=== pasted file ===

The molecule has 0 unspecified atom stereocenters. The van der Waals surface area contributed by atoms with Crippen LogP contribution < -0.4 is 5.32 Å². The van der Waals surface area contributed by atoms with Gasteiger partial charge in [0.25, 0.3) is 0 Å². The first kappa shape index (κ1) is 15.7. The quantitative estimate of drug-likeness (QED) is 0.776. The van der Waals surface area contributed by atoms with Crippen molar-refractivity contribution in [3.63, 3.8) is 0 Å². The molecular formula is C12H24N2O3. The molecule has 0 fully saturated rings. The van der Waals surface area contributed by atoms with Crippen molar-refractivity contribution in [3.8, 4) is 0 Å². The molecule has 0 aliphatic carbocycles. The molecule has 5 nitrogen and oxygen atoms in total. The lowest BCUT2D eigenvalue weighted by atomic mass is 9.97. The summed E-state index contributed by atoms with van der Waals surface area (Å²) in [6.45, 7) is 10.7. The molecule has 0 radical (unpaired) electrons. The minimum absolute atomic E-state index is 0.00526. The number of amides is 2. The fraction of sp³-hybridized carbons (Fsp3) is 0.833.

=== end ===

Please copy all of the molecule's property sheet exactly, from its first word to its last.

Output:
The molecule has 0 unspecified atom stereocenters. The van der Waals surface area contributed by atoms with Crippen LogP contribution < -0.4 is 5.32 Å². The van der Waals surface area contributed by atoms with Gasteiger partial charge in [0.25, 0.3) is 0 Å². The first kappa shape index (κ1) is 15.7. The quantitative estimate of drug-likeness (QED) is 0.776. The van der Waals surface area contributed by atoms with Crippen molar-refractivity contribution in [3.63, 3.8) is 0 Å². The molecular formula is C12H24N2O3. The molecule has 0 fully saturated rings. The van der Waals surface area contributed by atoms with Crippen molar-refractivity contribution in [3.8, 4) is 0 Å². The molecule has 0 aliphatic carbocycles. The molecule has 5 nitrogen and oxygen atoms in total. The lowest BCUT2D eigenvalue weighted by atomic mass is 9.97. The summed E-state index contributed by atoms with van der Waals surface area (Å²) in [6.45, 7) is 10.7. The molecule has 0 radical (unpaired) electrons. The minimum absolute atomic E-state index is 0.00526. The number of amides is 2. The fraction of sp³-hybridized carbons (Fsp3) is 0.833.